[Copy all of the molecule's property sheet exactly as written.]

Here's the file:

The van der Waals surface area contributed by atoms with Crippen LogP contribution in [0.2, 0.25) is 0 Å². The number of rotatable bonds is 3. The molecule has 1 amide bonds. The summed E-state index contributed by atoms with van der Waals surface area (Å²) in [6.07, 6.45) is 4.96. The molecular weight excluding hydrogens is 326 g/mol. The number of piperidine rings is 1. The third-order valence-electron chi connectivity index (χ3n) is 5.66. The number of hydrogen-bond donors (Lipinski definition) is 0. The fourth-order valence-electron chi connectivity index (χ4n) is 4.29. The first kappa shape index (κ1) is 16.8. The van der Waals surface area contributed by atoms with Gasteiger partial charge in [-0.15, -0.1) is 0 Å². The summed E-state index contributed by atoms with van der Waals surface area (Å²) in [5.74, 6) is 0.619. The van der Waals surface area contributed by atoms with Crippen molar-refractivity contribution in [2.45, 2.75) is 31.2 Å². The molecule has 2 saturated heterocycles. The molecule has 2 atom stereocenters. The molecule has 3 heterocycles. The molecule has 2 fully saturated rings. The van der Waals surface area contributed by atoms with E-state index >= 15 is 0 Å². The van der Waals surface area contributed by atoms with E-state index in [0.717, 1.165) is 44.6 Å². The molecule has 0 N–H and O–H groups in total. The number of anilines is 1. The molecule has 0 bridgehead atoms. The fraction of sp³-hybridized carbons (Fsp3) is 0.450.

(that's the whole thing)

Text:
The van der Waals surface area contributed by atoms with Crippen LogP contribution in [0.2, 0.25) is 0 Å². The number of rotatable bonds is 3. The molecule has 1 amide bonds. The summed E-state index contributed by atoms with van der Waals surface area (Å²) in [6.07, 6.45) is 4.96. The molecular weight excluding hydrogens is 326 g/mol. The number of piperidine rings is 1. The third-order valence-electron chi connectivity index (χ3n) is 5.66. The number of hydrogen-bond donors (Lipinski definition) is 0. The fourth-order valence-electron chi connectivity index (χ4n) is 4.29. The first kappa shape index (κ1) is 16.8. The van der Waals surface area contributed by atoms with Gasteiger partial charge in [-0.15, -0.1) is 0 Å². The summed E-state index contributed by atoms with van der Waals surface area (Å²) in [5.74, 6) is 0.619. The van der Waals surface area contributed by atoms with Crippen molar-refractivity contribution in [2.45, 2.75) is 31.2 Å². The molecule has 2 saturated heterocycles. The molecule has 2 atom stereocenters. The molecule has 3 heterocycles. The molecule has 2 fully saturated rings. The van der Waals surface area contributed by atoms with E-state index >= 15 is 0 Å². The van der Waals surface area contributed by atoms with E-state index in [0.717, 1.165) is 44.6 Å². The molecule has 0 N–H and O–H groups in total. The number of anilines is 1. The molecule has 0 bridgehead atoms. The fraction of sp³-hybridized carbons (Fsp3) is 0.450.